Charlotte Jones believes we can lift our spirits in this time of dread by showing gratitude to nonprofit warriors dealing with the ravages of COVID-19.
That’s why the Dallas Cowboys’ vice president and chief brand officer has teamed up with the Communities Foundation of Texas and the United Way of Metropolitan Dallas for this week’s all-out giving blitz, North Texas Giving Tuesday Now.
For Jones, this marathon day of online goodwill is as much about raising hope and fostering unity as it is about raising money.
“The need for our charitable organizations around our community is more than doubling. The resources are just not there. The people who normally help can’t help as much as they could before because they have their own problems,” Jones says.
“We’re going to get to the other side, but we’re trying to provide hope until we get there. We need a sense of people coming together, while acknowledging the challenges and figuring out how to make progress in it.”
Using the Communities Foundation’s platform, NorthTexasGivingTuesdayNow.org, you can go online and donate any amount of money or time to any of the 3,000 nonprofits that participated in September’s North Texas Giving Day. The website has been taking early gifts, but the official hours are Tuesday from 6 a.m. to midnight.
Dallas Cowboys running back Ezekiel Elliott took a moment out of his pregame warm-up routine last season to welcome youngsters from the Gene and Jerry Jones Family Youth Education Town at The Salvation Army Arlington to AT&T Stadium.(Courtesy Dallas Cowboys)
This local grass-roots effort is part of a worldwide effort. New York-based GivingTuesday is holding its first spring campaign on Tuesday for global pandemic relief and recovery.
As soon as the crisis began to unfold, the Cowboys instantly went into help mode.
“Our guys, our team and organization were out doing all kinds of things,” Jones says. “It was an immediate response. Zeke [Elliott] did clothing benefits for the [North Texas] Food Bank. Sean and Megan Lee did something like 50,000 meals for the Boys & Girls Club. DeMarcus Lawrence was out raising money for gift cards for small businesses. Everybody was all over the place doing great things, which is wonderful.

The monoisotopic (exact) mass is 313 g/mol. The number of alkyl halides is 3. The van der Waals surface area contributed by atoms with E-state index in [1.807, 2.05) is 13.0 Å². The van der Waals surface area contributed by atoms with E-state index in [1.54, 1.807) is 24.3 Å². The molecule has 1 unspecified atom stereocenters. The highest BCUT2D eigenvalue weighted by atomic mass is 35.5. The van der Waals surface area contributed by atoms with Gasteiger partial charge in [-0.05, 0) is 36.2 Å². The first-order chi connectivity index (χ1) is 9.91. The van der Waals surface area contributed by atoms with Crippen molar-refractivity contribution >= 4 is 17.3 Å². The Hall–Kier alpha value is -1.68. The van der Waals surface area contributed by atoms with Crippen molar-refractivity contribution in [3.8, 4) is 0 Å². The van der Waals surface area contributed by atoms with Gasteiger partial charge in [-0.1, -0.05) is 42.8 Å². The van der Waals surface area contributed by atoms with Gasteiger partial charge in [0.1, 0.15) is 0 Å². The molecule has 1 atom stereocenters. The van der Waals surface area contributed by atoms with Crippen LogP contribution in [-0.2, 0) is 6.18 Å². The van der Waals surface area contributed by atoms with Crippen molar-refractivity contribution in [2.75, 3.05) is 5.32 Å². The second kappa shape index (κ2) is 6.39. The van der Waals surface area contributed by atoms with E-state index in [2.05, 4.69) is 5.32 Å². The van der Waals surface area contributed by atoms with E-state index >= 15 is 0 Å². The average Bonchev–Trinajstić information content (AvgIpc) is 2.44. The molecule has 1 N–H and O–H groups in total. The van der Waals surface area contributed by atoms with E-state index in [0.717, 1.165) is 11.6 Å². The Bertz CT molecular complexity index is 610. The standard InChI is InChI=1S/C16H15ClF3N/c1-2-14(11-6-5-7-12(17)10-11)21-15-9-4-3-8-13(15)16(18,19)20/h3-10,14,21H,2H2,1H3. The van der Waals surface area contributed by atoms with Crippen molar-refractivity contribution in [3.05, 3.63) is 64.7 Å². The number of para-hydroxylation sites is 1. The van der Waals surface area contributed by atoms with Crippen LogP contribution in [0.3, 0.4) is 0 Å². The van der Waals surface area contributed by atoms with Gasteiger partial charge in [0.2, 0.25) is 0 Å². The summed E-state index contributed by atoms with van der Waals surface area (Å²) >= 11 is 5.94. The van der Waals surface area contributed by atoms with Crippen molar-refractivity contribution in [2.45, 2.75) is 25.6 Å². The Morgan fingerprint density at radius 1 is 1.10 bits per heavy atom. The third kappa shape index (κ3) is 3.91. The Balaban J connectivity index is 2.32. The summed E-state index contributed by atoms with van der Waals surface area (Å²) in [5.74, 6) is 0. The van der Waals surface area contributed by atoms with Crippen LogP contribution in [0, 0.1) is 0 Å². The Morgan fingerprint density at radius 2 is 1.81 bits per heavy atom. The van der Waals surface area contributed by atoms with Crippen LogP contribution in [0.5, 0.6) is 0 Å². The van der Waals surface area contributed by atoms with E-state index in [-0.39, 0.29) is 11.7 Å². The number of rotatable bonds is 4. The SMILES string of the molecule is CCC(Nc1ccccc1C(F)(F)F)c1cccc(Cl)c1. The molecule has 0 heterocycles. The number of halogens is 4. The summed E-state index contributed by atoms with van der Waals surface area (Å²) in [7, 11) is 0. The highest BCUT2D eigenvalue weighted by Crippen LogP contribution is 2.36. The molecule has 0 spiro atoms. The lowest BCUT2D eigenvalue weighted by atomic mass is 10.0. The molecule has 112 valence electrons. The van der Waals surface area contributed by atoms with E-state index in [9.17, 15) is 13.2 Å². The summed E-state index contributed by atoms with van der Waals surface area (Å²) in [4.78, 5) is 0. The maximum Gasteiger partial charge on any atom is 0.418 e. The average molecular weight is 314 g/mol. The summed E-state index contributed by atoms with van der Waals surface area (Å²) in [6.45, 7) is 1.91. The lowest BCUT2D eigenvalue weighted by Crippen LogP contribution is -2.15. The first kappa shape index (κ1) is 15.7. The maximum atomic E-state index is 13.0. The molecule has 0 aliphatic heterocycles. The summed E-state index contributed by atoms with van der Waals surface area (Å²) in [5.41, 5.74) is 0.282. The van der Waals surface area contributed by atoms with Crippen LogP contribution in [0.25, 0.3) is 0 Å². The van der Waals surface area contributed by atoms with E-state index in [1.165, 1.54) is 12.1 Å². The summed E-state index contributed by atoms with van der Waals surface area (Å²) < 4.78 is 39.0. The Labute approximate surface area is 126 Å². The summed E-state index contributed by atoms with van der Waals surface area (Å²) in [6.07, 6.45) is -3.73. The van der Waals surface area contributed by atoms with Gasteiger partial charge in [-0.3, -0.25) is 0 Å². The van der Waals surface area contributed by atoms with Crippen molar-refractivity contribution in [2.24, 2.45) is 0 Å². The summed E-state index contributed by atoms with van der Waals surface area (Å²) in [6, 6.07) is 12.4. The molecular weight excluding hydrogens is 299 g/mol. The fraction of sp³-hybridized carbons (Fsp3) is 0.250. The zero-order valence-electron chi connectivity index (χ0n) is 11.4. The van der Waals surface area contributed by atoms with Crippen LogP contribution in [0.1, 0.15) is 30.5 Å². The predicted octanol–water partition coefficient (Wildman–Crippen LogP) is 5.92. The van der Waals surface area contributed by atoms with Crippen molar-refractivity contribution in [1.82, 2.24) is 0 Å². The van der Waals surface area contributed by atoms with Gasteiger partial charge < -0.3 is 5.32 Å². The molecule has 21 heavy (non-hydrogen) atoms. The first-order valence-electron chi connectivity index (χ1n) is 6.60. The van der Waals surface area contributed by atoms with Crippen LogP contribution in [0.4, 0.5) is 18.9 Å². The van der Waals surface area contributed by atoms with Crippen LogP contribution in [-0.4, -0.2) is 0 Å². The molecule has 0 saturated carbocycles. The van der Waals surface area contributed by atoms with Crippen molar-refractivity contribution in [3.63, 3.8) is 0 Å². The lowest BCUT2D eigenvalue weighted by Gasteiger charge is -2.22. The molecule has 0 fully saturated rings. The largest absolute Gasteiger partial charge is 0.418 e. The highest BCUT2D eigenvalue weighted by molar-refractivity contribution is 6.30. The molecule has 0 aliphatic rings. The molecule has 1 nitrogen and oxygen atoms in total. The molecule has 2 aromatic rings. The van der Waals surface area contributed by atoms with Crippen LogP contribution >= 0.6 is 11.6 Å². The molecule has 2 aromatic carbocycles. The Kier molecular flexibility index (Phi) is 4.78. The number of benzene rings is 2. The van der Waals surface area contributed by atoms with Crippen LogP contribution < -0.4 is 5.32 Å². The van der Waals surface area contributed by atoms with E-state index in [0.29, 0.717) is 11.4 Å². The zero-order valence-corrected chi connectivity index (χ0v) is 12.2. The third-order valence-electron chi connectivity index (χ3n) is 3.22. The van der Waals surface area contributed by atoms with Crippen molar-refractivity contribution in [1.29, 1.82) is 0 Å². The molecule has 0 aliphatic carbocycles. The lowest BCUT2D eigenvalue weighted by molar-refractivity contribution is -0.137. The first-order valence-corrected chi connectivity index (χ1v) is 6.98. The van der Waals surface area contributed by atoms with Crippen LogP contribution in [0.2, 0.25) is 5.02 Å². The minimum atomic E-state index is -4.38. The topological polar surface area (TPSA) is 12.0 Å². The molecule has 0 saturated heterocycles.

“But we wanted to harness all of this great energy and encouragement, and have a big umbrella where everybody could come together and help all of these different foundations and institutions that are trying to do the best work that they can in this time of crisis. This creates that umbrella.”
She also worries about the political and economic polarization gripping the nation.
“Our country desperately needs something to unite people,” Jones says. “This is a moment for everybody to slow down and be grateful for those in our community who make our community happen — the garbage man, the health care worker, the teacher and so many people we usually take for granted. Everybody wants to help. Here’s a way.
“I hope this will be a silver lining in an otherwise very dark situation.”
D/FW’s giving heart
North Texas Giving Tuesday Now was organized by some of our local big thinkers who know how to pull in dough. The name — admittedly a mouthful — is a mashup of the Communities Foundation’s North Texas Giving Day and United Way’s Giving Tuesday DFW.
Giving Day originated here in 2009, when the Communities Foundation opened its platform to area nonprofits so that they could run individual fundraisers.
That first North Texas Giving Day raised $4 million in 18 hours and caught the attention of the world.
Last year, the day inspired more than 100,000 donors to give $50 million to 3,000 nonprofits in 21 North Texas counties in 18 hours. Giving Day is the largest one-day citywide giving event in the world.
Five years ago, under the leadership of Jennifer Sampson, Dallas became the first United Way to join forces with GivingTuesday, the global day of philanthropy intended to make up for Cyber Monday’s shopping gluttony.
As Asha Curran, CEO and co-founder of GivingTuesday, puts it: “Jennifer is very much driven by the ‘Go fast alone. Go faster together’ mentality.”
And America’s Team is the marquee benefactor of the Salvation Army with blowout showmanship on Thanksgiving Day and other Cowboys home games. Then rookie Elliott turned the world a-Twitter in 2016 when he jumped into an oversized kettle at AT&T Stadium after rushing for a touchdown. His antics created a massive spike in donations.
This is not the first time that Jones, Sampson and Dave Scullin, CEO of the Communities Foundation, have locked arms.
The Communities Foundation, United Way and the Gene and Jerry Jones Family Foundation are founding organizations of North Texas Cares, a consortium formed in March to raise support for front-line organizations involved in protecting, feeding, educating and nurturing those most hurt by the coronavirus.
The trio came together to make this latest collaboration happen in a matter of days.
Scullin wanted a way to immediately deploy the Communities Foundation’s Giving Day platform, technology know-how and extensive North Texas nonprofit network. “I’m inspired by how our staff seized the opportunity,” he says.
Meanwhile, Jones and Sampson had been kicking around ideas to kick-start an emergency response to the plight of local nonprofits.They weren’t quite sure how they could pull it off until Curran called Sampson to see whether Dallas wanted to be a part of GivingTuesday’s global mobilization.
Of course they did.